Money Makes Us Relatives: Women's Labor in Urban Turkey

Money Makes Us Relatives: Women's Labor in Urban Turkey

Money Makes Us Relatives: Women's Labor in Urban Turkey

Money Makes Us Relatives: Women's Labor in Urban Turkey

Synopsis

In the rural immigrant community of Istanbul, poor women spend up to fifty hours a week producing goods for export, yet deny that they actually 'work'. Money Makes Us Relatives asks why Turkish society devalues women's work, concealing its existence while creating a vast pool of cheap labor for the world market. Drawing on two years of ethnographic fieldwork among family producers and pieceworkers, and using fascinating case studies throughout, Jenny B. White shows how women's paid work is viewed in terms of kinship relations of reciprocity and obligation - an extension of domestic work for the family, which is culturally valued but poorly compensated. Whilst offering the benefits of social identity and long-term security, women's work also reflects global capitalism's ability to capture local cultural norms, and to use these to lower production costs and create exploitative conditions.This fully revised second edition includes a new introduction and conclusion, updated references, comparative material on women's labor elsewhere in the world, and brand new material on Islam, globalization, gender and Turkish family life. It is an important contribution to debates about women's participation in late global capitalism.

Excerpt

Unless one elects to create artificial boundaries-by studying one particular neighborhood, for instance-anthropological fieldwork in a large urban area can seem like counting grains of sand on a beach. Whenever one looks up from the particular task at hand, new vistas present themselves to be explored. Any description of the large and varied populations of cities must be the province of sampling and statistical extrapolation. Although this book is based on observations in many areas of Istanbul, it makes no attempt to represent either Turkish culture as a whole or Turkish urban culture. Rather, it is an attempt to make visible certain interconnections within the lives of urban dwellers who share characteristics of gender and class and who participate in some form of small-scale commodity production. Its project is to seek regularities within a variety of urban behavior, patterns in the sand that express the complex interactions of an environment's basic elements and that therefore can be found repeated on a number of different scales.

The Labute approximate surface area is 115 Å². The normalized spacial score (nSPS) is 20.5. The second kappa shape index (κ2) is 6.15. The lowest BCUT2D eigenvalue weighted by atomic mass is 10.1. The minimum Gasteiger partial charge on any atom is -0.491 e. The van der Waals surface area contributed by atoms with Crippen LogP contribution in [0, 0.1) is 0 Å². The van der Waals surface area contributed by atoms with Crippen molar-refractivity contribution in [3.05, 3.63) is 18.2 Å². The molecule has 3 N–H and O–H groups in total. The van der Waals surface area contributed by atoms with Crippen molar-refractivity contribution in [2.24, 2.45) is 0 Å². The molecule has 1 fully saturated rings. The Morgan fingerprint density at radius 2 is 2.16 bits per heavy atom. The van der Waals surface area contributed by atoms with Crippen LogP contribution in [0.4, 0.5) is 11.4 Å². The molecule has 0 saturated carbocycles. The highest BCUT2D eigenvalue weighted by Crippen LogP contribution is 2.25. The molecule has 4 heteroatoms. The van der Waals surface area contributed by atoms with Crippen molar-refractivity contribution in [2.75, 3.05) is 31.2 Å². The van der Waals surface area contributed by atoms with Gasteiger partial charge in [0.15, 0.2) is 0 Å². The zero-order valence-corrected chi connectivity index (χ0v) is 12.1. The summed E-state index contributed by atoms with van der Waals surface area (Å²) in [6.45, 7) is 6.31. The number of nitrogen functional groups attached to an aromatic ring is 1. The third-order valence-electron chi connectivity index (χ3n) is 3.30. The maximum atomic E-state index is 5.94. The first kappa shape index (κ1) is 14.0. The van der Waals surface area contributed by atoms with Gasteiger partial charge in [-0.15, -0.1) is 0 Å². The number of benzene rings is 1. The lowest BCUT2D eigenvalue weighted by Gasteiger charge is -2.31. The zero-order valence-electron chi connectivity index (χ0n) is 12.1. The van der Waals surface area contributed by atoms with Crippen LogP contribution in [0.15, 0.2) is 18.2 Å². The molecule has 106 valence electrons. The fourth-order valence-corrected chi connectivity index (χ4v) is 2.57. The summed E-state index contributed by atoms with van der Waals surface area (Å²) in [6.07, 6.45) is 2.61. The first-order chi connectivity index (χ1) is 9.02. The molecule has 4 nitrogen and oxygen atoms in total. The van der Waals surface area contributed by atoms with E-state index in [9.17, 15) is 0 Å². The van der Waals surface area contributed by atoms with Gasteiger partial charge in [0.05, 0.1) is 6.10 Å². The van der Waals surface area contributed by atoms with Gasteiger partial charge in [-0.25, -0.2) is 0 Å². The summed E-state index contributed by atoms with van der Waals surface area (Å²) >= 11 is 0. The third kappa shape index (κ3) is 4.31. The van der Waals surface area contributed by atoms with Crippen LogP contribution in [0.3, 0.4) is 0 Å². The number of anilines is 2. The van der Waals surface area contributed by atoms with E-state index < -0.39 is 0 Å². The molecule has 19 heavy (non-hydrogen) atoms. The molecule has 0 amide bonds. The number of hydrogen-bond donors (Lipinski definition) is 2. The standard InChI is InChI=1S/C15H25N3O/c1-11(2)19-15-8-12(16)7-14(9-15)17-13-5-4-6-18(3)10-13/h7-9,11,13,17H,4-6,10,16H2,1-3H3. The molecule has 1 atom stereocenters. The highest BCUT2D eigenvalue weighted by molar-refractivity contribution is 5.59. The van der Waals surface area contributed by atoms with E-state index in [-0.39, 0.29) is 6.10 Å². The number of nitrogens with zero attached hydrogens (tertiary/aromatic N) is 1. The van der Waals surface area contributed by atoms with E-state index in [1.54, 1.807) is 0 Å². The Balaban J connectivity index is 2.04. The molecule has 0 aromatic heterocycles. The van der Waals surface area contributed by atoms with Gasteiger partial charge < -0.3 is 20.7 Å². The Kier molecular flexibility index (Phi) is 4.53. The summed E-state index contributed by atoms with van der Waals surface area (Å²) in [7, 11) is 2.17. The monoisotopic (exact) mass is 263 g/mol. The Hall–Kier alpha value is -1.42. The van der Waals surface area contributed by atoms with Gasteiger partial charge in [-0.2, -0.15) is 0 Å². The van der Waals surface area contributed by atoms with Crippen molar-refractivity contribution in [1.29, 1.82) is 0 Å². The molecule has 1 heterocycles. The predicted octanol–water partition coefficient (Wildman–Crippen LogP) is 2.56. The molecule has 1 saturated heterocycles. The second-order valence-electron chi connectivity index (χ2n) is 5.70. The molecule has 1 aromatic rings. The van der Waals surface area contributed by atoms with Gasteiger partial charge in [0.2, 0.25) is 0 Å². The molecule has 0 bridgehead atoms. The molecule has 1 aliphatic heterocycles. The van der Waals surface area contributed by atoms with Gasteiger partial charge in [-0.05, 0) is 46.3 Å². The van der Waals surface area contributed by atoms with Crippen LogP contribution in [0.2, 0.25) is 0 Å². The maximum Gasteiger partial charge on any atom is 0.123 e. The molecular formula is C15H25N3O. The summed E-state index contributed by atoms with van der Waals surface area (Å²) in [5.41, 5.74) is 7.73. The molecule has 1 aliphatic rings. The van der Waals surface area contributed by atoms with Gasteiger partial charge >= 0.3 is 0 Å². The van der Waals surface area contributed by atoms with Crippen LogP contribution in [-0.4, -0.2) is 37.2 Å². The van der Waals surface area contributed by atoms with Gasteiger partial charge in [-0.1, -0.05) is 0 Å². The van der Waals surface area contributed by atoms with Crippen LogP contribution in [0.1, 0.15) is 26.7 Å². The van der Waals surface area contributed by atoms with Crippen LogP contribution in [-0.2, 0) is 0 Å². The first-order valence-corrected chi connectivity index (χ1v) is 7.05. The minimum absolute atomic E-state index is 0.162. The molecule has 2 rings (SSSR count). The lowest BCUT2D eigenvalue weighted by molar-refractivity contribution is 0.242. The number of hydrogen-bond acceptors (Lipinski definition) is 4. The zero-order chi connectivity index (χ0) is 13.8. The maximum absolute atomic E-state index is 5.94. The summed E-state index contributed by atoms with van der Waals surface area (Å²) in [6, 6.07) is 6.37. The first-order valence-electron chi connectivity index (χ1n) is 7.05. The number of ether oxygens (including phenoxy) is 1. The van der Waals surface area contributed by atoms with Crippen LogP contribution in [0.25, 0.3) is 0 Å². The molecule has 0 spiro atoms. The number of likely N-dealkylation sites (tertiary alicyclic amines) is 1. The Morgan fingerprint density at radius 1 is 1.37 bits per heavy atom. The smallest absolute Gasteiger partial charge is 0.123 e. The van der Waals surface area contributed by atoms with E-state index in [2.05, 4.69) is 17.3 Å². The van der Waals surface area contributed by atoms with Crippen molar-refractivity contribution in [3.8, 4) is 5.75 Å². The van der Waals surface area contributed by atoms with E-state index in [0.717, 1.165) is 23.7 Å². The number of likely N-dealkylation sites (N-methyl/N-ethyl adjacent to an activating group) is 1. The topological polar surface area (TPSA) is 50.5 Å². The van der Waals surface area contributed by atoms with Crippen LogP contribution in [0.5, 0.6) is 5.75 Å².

Just as any boundaries that I would draw in a city to define populations or communities would be artificial, structures and patterns discovered and observed in particular social contexts are also limited by the definition of that context. For instance, studies of exchange in marriage, a woman's life cycle in the family, or women's homework, while giving insight into those aspects of social life, restrict speculation to within the boundaries of their subject matter. These run the risk of becoming conceptual boundaries as well. in this book I shift the focus away from discrete relations between individuals and between defined groups to a web of simultaneous, multiple relations. I emphasize the interconnectedness of daily practice.

New conceptual tools are needed to represent such levels of complexity, while still being able to abstract dyadic and inter-group relations within specific contexts. Mutual indebtedness is one useful concept for understanding multiple relations within a group. During my fieldwork I quickly became aware that people tried to keep relations open-ended through the creation and maintenance of indebtedness. Mutual indebtedness provided the foundation for group membership and solidarity, whether that group was the family or the community of tradesmen. While the indebting interaction often

Search by... Author
Show... All Results Primary Sources Peer-reviewed

Oops!

An unknown error has occurred. Please click the button below to reload the page. If the problem persists, please try again in a little while.